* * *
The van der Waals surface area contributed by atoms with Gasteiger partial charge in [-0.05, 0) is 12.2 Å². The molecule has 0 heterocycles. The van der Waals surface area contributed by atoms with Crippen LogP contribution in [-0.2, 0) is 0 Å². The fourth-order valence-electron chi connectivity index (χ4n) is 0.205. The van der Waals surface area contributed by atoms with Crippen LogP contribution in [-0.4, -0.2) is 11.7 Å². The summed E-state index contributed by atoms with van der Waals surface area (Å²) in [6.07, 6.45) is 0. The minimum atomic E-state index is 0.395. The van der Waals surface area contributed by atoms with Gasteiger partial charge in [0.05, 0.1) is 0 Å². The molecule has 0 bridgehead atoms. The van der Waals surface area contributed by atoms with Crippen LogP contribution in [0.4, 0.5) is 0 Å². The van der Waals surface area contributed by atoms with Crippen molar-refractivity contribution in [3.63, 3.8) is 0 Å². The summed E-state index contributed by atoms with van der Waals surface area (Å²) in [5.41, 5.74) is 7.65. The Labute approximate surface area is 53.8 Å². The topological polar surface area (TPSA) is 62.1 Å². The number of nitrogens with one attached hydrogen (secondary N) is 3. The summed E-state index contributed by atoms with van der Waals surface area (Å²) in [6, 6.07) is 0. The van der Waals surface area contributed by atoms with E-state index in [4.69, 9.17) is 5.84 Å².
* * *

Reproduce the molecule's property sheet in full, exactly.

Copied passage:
The van der Waals surface area contributed by atoms with Gasteiger partial charge in [-0.05, 0) is 12.2 Å². The molecule has 0 heterocycles. The van der Waals surface area contributed by atoms with Crippen LogP contribution in [-0.2, 0) is 0 Å². The fourth-order valence-electron chi connectivity index (χ4n) is 0.205. The van der Waals surface area contributed by atoms with Crippen LogP contribution in [-0.4, -0.2) is 11.7 Å². The summed E-state index contributed by atoms with van der Waals surface area (Å²) in [6.07, 6.45) is 0. The minimum atomic E-state index is 0.395. The van der Waals surface area contributed by atoms with Gasteiger partial charge in [0.05, 0.1) is 0 Å². The molecule has 0 bridgehead atoms. The van der Waals surface area contributed by atoms with Crippen LogP contribution in [0.4, 0.5) is 0 Å². The van der Waals surface area contributed by atoms with Crippen molar-refractivity contribution in [3.63, 3.8) is 0 Å². The summed E-state index contributed by atoms with van der Waals surface area (Å²) in [5.41, 5.74) is 7.65. The Labute approximate surface area is 53.8 Å². The topological polar surface area (TPSA) is 62.1 Å². The number of nitrogens with one attached hydrogen (secondary N) is 3. The summed E-state index contributed by atoms with van der Waals surface area (Å²) in [6, 6.07) is 0. The van der Waals surface area contributed by atoms with E-state index in [4.69, 9.17) is 5.84 Å².